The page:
The Court then referred to the Law Commission Report pursuant to which Chapter 1 was enacted. That report indicated that the Commission recommended replacing the common law regime, but further, the Report also stated that “the question of multiple derivative actions is best left to the courts to resolve, if necessary using the power under section 461(2)(c) of the Companies Act 1985 to bring a derivative action. Accordingly, we do not consider that there should be any express provision dealing with multiple derivative actions.” The Court however considered that on a fuller analysis of the Report as a whole, the position remained ambiguous. The Court then referred to a number of academic commentators (including the Judge who delivered the judgment in Waddington, Lord Millet, writing extra-judicially in Gore-Brown) who took the view that the new Act ‘must be treated as having been abolished (multiple derivative actions), albeit lamentably’. Other commentators had taken a different view: for example, Daniel Lightman, Two Aspects of the Statutory Derivative Claim  LMCLQ 142. Considering these debates, on balance, Justice Briggs came to the view that multiple derivative actions were not excluded. He held (at -), First, there was before 2006 a common law procedural device called the derivative action by which the court could permit a person or persons with the closest sufficient interest to litigate on behalf of a company by seeking for the company relief in respect of a cause of action vested in it. Those persons would usually be a minority of the company's members, but might, if the company was wholly owned by another company, be a minority of the holding company's members. These were not separate derivative actions, but simply examples of the efficient application of the procedural device, designed to avoid injustice, to different factual circumstances… In 2006 Parliament identified the main version of that device, namely where locus standi is accorded to the wronged company's members, labeled it a "derivative claim" and enacted a comprehensive statutory code in relation to it. As a matter of language, section 260 applied Chapter 1 of Part 11 only to that part of the old common law device thus labeled, leaving other instances of its application unaffected… Applying the well established relevant principle of construction, Parliament did not expressly abolish the whole of the common law derivative action in relation to companies, even though by implication from the comprehensiveness of the statutory code it did do so in relation to derivative claims by members (as defined) of the wronged company. Beyond that, the assertion that the remainder of the common law device was abolished fails because abolition was neither express nor a clear or necessary implication…”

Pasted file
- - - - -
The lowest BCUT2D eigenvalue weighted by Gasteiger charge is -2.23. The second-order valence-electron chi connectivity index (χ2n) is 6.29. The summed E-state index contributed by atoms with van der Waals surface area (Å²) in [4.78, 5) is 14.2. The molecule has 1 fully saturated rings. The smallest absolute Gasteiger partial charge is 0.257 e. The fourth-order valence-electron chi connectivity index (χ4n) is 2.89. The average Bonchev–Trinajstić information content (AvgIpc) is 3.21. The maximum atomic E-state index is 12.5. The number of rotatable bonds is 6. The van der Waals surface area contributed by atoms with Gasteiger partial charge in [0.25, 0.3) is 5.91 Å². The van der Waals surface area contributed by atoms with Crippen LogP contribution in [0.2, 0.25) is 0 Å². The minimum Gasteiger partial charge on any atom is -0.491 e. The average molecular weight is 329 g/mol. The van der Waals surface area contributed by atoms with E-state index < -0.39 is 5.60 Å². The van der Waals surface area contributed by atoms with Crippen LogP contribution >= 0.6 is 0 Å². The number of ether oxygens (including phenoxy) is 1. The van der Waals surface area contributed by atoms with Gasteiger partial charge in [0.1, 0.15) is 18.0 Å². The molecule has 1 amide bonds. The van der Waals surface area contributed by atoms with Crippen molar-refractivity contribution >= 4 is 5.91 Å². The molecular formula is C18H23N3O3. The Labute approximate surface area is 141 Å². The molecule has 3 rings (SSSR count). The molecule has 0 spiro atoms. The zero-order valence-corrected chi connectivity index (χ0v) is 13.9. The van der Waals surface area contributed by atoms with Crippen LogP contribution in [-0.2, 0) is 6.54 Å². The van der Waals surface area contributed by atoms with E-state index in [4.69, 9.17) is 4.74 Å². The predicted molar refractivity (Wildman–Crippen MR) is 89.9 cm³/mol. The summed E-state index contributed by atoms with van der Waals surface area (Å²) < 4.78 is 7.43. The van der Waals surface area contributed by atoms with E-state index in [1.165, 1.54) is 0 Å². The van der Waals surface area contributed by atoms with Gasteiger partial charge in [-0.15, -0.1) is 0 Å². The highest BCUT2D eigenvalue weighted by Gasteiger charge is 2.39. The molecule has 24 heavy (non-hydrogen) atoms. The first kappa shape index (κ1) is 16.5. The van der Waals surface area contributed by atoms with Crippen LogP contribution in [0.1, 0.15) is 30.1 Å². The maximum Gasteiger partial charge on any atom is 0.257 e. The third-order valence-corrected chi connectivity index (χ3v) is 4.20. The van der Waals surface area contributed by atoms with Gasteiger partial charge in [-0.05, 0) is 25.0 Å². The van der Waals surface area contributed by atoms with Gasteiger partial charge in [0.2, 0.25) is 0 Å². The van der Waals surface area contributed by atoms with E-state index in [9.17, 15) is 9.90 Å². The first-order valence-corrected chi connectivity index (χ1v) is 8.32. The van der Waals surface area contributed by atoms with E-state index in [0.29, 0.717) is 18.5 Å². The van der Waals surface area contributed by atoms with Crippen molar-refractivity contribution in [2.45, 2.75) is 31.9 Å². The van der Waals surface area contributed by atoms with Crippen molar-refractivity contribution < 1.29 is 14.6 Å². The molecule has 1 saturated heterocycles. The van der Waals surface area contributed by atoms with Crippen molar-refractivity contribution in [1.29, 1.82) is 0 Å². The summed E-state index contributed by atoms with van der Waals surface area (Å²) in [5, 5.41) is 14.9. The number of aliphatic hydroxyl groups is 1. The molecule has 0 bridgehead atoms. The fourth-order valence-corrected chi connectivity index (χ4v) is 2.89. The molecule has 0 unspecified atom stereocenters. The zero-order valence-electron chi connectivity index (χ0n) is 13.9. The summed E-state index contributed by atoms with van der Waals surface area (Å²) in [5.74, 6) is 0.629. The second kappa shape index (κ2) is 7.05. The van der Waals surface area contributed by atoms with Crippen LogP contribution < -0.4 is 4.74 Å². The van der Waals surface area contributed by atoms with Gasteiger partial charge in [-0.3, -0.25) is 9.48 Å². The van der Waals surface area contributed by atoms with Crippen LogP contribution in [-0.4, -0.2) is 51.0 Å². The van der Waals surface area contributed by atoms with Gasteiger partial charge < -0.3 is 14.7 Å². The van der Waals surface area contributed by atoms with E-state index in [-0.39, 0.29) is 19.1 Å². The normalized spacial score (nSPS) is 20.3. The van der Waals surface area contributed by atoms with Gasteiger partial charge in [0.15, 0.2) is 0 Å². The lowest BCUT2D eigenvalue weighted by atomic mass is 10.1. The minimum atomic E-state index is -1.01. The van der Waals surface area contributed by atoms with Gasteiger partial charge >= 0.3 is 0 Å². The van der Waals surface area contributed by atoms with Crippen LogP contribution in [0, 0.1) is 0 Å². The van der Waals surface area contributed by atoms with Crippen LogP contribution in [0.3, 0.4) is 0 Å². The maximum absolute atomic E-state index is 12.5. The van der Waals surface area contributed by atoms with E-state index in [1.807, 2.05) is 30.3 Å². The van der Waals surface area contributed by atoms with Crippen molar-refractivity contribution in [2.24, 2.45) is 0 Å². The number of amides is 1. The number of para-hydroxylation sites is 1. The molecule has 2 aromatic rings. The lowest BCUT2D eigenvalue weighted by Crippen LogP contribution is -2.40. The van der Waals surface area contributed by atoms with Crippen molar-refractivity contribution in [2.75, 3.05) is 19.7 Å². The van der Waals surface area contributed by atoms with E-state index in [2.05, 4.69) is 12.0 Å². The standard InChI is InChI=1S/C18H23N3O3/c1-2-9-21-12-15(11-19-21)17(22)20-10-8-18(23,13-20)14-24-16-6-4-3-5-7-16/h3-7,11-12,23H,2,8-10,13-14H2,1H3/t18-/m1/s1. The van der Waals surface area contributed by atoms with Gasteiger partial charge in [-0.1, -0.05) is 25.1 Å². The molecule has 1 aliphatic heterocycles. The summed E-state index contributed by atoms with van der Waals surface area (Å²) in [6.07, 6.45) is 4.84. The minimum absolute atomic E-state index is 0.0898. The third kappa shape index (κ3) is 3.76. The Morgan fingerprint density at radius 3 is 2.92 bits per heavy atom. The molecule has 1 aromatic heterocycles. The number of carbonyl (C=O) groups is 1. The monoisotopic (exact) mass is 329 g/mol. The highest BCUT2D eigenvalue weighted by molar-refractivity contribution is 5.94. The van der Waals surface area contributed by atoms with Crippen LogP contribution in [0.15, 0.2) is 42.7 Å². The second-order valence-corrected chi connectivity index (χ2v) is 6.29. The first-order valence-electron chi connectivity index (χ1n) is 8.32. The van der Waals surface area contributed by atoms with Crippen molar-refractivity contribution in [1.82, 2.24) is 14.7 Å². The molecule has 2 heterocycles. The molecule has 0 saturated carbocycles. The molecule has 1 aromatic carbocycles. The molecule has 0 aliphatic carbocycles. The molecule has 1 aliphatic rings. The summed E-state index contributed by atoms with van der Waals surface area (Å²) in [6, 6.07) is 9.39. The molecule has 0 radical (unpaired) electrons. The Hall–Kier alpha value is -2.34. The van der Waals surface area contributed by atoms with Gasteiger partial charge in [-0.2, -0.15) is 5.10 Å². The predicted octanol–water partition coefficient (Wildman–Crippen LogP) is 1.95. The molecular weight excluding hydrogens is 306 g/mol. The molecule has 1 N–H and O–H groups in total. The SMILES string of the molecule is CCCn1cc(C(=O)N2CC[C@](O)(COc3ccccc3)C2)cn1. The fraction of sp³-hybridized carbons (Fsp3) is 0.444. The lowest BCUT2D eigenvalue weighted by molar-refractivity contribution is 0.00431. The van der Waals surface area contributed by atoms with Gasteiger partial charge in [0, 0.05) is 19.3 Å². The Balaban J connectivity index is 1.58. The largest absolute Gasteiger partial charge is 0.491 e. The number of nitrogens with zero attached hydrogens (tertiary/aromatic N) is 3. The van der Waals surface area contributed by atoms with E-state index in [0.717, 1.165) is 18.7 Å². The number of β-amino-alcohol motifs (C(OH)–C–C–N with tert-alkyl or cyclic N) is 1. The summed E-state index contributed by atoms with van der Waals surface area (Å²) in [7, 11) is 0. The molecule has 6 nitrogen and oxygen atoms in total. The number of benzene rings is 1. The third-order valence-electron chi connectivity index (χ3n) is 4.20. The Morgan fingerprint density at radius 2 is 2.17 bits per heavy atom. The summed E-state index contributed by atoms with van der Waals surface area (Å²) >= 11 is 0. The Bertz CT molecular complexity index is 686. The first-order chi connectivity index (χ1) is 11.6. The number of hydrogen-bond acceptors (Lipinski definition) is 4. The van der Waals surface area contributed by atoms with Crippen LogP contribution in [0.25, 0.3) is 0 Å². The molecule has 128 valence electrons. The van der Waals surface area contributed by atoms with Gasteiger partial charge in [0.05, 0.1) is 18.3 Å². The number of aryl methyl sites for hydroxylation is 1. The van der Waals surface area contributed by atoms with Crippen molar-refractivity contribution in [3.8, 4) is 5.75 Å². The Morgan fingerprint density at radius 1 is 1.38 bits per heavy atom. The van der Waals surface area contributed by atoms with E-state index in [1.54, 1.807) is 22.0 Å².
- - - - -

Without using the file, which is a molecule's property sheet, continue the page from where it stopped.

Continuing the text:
What is particularly noteworthy is the affirmation of the principle that there is no bar in common law to bringing multiple derivative actions. After holding that this principle was not affected by the 2006 Act, Justice Briggs observed, “I reach this conclusion with some relief. Not only does it address the manifest scope for real injustice which the abolition of any derivative action by members of a holding company would have entailed, and as graphically described by Lord Millett in his article, but it ensures that English company law runs in this respect in harmony with the laws of Hong Kong, Singapore, Canada, Australia and New Zealand, all of which have, albeit by different methods, ensured that injustice of the type described by Lord Millett can properly be addressed.” This last comment brings into sharp contrast the position of Indian law on the point: which holds that as a matter of common law itself, multiple derivative actions are not permissible. The principle in Janardan Pillai may thus require reconsideration in line with these developments.